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Cash for Kim: North Korean Forced Labourers Are Working to Their Death in Poland

In this new film, VICE was able to speak with North Korean forced labourers in Poland and reveal the conscious and unwitting beneficiaries of their exploitative working conditions.

VICE Germany

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Going off an accident report obtained by VICE, stating that a North Korean welder lost his life in the CRIST shipyard in the Polish seaport of Gdynia, VICE filmmakers Sebastian Weis and Manuel Freundt have uncovered which companies are using North Korean labourers in Poland.

Weis' and Freundt's investigation has revealed the conscious and unwitting beneficiaries of these exploitative working conditions. The filmmakers were able to speak with North Korean labourers who have been isolated and kept under watch, and who were probably too afraid of punishment to report their living and working conditions in Poland.

VICE has gained exclusive access to documents that reveal the wages of North Korean labourers in Poland before the Kim regime's deductions, and to confidential documents such as service contracts, payment records, registers of persons, passport copies and excerpts from a population register smuggled out of North Korea, the latter indicating that a Polish company is likely being run by a high-ranking member of the North Korean military.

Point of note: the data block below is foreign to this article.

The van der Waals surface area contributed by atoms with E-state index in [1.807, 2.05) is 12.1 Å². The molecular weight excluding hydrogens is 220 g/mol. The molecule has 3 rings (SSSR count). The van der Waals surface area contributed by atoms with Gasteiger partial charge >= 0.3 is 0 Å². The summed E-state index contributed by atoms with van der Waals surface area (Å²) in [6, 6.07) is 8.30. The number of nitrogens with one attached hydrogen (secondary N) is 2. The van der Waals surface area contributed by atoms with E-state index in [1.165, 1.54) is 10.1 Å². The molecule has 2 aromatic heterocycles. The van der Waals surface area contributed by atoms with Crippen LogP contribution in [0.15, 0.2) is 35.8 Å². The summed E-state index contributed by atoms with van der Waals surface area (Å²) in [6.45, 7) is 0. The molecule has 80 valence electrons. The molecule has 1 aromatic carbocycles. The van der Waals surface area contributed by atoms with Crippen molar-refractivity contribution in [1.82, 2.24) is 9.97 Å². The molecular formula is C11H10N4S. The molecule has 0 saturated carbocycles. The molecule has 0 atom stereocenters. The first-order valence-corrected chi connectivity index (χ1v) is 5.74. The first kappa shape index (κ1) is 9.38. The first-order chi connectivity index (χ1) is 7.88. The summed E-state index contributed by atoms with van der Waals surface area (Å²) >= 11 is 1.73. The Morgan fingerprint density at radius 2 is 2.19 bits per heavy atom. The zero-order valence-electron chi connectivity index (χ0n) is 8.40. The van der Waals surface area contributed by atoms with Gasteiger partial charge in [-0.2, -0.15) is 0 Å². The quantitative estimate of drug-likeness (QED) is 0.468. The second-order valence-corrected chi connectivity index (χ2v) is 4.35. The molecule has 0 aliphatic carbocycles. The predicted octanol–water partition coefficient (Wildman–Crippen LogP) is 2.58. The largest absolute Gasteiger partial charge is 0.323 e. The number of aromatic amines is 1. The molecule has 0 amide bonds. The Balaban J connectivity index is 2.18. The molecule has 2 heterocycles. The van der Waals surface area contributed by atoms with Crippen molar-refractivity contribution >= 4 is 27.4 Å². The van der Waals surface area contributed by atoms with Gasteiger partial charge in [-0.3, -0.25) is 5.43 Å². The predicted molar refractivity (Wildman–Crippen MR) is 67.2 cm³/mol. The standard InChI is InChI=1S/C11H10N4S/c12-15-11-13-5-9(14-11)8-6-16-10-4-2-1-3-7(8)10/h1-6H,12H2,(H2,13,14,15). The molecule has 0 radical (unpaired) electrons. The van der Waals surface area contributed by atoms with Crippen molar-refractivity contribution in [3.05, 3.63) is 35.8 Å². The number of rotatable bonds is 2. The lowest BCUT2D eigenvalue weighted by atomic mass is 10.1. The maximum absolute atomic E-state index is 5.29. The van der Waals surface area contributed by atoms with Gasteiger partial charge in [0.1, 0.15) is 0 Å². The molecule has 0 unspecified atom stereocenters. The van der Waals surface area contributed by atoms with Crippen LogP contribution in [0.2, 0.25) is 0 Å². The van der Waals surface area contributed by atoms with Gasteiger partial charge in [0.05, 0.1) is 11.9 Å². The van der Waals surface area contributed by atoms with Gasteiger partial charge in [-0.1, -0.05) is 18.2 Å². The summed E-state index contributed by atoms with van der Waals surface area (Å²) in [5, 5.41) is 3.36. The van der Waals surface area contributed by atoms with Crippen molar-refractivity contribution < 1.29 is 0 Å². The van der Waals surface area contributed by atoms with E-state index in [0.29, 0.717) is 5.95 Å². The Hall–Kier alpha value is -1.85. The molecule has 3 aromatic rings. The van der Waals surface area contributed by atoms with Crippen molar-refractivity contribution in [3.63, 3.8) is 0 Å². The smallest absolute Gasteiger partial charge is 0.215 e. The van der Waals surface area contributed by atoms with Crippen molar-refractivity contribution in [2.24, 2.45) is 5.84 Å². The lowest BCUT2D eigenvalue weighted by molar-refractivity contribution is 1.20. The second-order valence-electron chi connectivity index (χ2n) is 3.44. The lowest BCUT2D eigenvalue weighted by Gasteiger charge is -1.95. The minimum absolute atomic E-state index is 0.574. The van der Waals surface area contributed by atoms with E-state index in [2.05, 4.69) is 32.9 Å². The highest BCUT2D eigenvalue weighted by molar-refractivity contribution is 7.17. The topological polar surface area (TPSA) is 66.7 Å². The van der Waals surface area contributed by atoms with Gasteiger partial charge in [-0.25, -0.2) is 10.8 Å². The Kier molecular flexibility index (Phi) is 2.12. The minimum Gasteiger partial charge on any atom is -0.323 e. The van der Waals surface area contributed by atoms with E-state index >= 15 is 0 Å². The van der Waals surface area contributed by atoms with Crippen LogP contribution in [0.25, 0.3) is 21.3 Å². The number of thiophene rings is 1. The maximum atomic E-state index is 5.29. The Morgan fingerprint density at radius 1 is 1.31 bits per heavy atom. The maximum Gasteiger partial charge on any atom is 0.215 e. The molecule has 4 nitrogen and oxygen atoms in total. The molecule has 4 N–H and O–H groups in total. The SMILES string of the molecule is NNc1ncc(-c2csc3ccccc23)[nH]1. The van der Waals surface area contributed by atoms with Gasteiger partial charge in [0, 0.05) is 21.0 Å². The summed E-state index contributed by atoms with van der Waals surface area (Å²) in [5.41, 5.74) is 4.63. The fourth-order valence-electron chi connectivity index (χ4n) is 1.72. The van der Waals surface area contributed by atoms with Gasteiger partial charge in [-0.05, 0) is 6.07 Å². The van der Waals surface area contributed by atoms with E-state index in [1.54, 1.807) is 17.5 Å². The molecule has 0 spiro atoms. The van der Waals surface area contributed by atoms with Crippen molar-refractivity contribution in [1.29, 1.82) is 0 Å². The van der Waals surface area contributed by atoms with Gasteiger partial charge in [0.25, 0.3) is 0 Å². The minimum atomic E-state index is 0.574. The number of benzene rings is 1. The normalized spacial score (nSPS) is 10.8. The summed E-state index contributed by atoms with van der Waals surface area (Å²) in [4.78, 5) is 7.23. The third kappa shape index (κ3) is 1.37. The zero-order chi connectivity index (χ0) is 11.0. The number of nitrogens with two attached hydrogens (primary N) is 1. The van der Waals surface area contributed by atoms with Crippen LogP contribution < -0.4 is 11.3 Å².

The research unravels a complex web of organised exploitation, bureaucratic chaos, official indifference and political ignorance that extends all the way to the European Commission. Most of all, the film shines a light on working conditions that can only be described as forced labour, as defined in the European Convention on Human Rights and by the International Labour Organisation.

The documentary poses the question of whether the presence of North Korean forced labourers in Poland is a bureaucratic system error, or rather the result of economic policy that turns a blind eye to the consequences of its actions, as long as European companies profit, while the Kim regime bypasses international sanctions to fill state coffers with foreign currency.